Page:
But if the Frente pela Vida is keeping an eye on the pandemic and the SUS, defending life is not at all easy in Brazil, which coexists with chronic problems of trivializing violence and disregard for life, aggravated even more in the current situation by the poor command of the front of the Republic.

The fight for life, the defense of life, requires much more than containing the current genocide and needs to include the permanent fight against violence and its trivialization. This means, therefore, that there is a lot of struggle ahead, many and diverse clashes to be waged.

In the book SUS: a revolutionary reform, which I am launching this April 2022, by Editora Autêntica, I record at a certain point the account made by Darcy Ribeiro, according to which “Brazil has always been a mill for spending people: it ground six million Indians and liquidated twelve million blacks Africans to sweeten the mouths of Europeans with sugar and to enrich themselves with the gold of Minas Gerais”.

In the first decades of the XNUMXst century, the country continues to kill, in different ways. In work environments and processes, in social struggles for rights, for land, housing, the environment… “The country”, in terms, certainly, as I am referring to the owners of the country, the main stakeholders in maintaining the status quo, where violence against women and the LGBTQIA+ population is also trivialized.

In Piracicaba, about 900 kilometers from the Planalto Palace, an employee of the University of São Paulo (USP) was killed by her ex-husband, with a knife in broad daylight, in front of her daughter's school. It happened on March 24th.

There is a dialectical link between the Planalto Palace and the femicide in Piracicaba, according to the Union of Workers of the University of São Paulo (Sintusp). In Weighing Note for the death of Carolina Dini Jorge, a public servant at USP, the entity states that “in the Brazil of Bolsonaro and Damares, hatred of women is preached by the State itself. Every seven hours a woman is a victim of femicide. Every ten minutes a rape happens. This sad statistic shows that tragedies like this are no exception. They are part of a policy of submission of our bodies, our sweat and our conscience. A death like this, so absurd and unnatural, should make us rise with such indignation and cry out for justice. We cannot be silent victims of society's oppression and exploitation of women. Our hatred needs to be the fuel to organize our fight. If Carolina was not the first woman to suffer feminicide, we demand that she be the last”.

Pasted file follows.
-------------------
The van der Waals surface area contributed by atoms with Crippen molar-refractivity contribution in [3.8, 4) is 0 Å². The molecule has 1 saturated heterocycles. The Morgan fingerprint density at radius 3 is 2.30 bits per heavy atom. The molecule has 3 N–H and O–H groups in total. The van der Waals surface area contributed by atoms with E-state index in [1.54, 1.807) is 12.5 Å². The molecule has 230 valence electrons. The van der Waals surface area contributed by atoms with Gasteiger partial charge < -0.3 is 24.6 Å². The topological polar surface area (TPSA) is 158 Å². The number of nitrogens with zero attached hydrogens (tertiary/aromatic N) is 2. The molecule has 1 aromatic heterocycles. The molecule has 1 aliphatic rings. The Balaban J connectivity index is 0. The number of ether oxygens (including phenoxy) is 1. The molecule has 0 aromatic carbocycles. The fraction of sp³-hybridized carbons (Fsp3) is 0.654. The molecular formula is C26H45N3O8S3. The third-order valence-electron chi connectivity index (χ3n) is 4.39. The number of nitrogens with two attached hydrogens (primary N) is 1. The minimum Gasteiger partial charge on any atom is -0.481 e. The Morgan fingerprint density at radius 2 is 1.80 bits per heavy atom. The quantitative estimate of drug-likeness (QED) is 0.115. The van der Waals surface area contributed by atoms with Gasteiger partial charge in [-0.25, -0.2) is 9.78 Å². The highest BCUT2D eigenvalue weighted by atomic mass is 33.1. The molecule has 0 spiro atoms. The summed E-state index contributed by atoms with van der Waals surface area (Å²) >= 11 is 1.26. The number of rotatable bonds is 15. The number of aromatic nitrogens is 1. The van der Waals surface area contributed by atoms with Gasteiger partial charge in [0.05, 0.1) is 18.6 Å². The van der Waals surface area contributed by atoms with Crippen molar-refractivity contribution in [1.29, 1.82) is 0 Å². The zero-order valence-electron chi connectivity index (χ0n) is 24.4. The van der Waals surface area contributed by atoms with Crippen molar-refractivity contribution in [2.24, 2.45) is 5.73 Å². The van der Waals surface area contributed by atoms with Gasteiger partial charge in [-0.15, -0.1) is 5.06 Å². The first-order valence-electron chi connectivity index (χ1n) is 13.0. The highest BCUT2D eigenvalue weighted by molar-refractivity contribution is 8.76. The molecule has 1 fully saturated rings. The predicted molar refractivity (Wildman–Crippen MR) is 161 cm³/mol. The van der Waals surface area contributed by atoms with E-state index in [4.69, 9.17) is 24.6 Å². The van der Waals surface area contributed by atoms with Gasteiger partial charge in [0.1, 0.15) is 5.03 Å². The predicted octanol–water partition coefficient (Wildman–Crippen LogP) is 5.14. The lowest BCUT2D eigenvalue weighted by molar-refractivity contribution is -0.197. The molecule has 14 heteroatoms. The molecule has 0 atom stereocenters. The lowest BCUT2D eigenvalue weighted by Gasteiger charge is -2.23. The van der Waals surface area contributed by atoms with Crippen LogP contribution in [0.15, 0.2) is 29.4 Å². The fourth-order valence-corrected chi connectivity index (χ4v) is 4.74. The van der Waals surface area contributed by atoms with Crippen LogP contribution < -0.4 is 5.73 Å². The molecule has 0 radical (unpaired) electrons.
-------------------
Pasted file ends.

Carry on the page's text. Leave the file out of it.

In this social context, whose everyday relationships are marked by the cult of violence and death to resolve conflicts, ignorance, stupidity and brute force parade their folly with the typical arrogance of "good people" who feel they are fighting "against the evil” making it, paradoxically, in the name of freedom, precisely its first victim. Ignorance destroys freedom by presuming to defend it.

The “Free, Democratic and Popular National Conference on Health”, which begins on World Health Day, is a valuable opportunity to deepen our understanding that the trivialization of violence means a serious threat to health. This, as a synonym for living well, points in another direction and indicates the path of a full life for everyone.

For this reason, all strength to the Front for Life and that the National Free, Democratic and Popular Health Conference indicate the best course for Brazil to guarantee the maintenance and deepening of our still fragile democracy and, also, for the strengthening of the SUS .

Democracy needs SUS and SUS needs democracy. Both SUS and democracy need the strength and commitment of organized citizenship, actively participating in social organizations and movements, to contain the trivialization of violence and deter all those who promote it.

*Paulo Capel Narvai is Senior Professor of Public Health at USP.